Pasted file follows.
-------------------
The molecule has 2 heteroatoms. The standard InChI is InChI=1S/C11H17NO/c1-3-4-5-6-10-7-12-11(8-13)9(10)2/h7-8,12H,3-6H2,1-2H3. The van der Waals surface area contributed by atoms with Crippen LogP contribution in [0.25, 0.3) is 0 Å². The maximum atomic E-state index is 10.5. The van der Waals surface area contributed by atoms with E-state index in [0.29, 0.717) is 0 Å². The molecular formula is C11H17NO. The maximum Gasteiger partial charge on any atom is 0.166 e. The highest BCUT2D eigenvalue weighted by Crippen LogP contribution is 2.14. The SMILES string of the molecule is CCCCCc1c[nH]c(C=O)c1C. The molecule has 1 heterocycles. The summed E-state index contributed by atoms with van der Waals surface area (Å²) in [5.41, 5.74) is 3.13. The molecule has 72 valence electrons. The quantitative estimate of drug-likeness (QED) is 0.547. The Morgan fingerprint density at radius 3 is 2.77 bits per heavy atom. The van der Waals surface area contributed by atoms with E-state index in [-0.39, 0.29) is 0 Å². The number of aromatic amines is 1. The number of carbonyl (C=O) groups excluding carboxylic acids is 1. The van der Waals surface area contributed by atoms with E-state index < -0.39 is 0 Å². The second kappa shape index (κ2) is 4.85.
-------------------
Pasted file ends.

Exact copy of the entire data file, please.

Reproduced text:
The molecule has 2 heteroatoms. The standard InChI is InChI=1S/C11H17NO/c1-3-4-5-6-10-7-12-11(8-13)9(10)2/h7-8,12H,3-6H2,1-2H3. The van der Waals surface area contributed by atoms with Crippen LogP contribution in [0.25, 0.3) is 0 Å². The maximum atomic E-state index is 10.5. The van der Waals surface area contributed by atoms with E-state index in [0.29, 0.717) is 0 Å². The molecular formula is C11H17NO. The maximum Gasteiger partial charge on any atom is 0.166 e. The highest BCUT2D eigenvalue weighted by Crippen LogP contribution is 2.14. The SMILES string of the molecule is CCCCCc1c[nH]c(C=O)c1C. The molecule has 1 heterocycles. The summed E-state index contributed by atoms with van der Waals surface area (Å²) in [5.41, 5.74) is 3.13. The molecule has 72 valence electrons. The quantitative estimate of drug-likeness (QED) is 0.547. The Morgan fingerprint density at radius 3 is 2.77 bits per heavy atom. The van der Waals surface area contributed by atoms with E-state index in [-0.39, 0.29) is 0 Å². The number of aromatic amines is 1. The number of carbonyl (C=O) groups excluding carboxylic acids is 1. The van der Waals surface area contributed by atoms with E-state index < -0.39 is 0 Å². The second kappa shape index (κ2) is 4.85.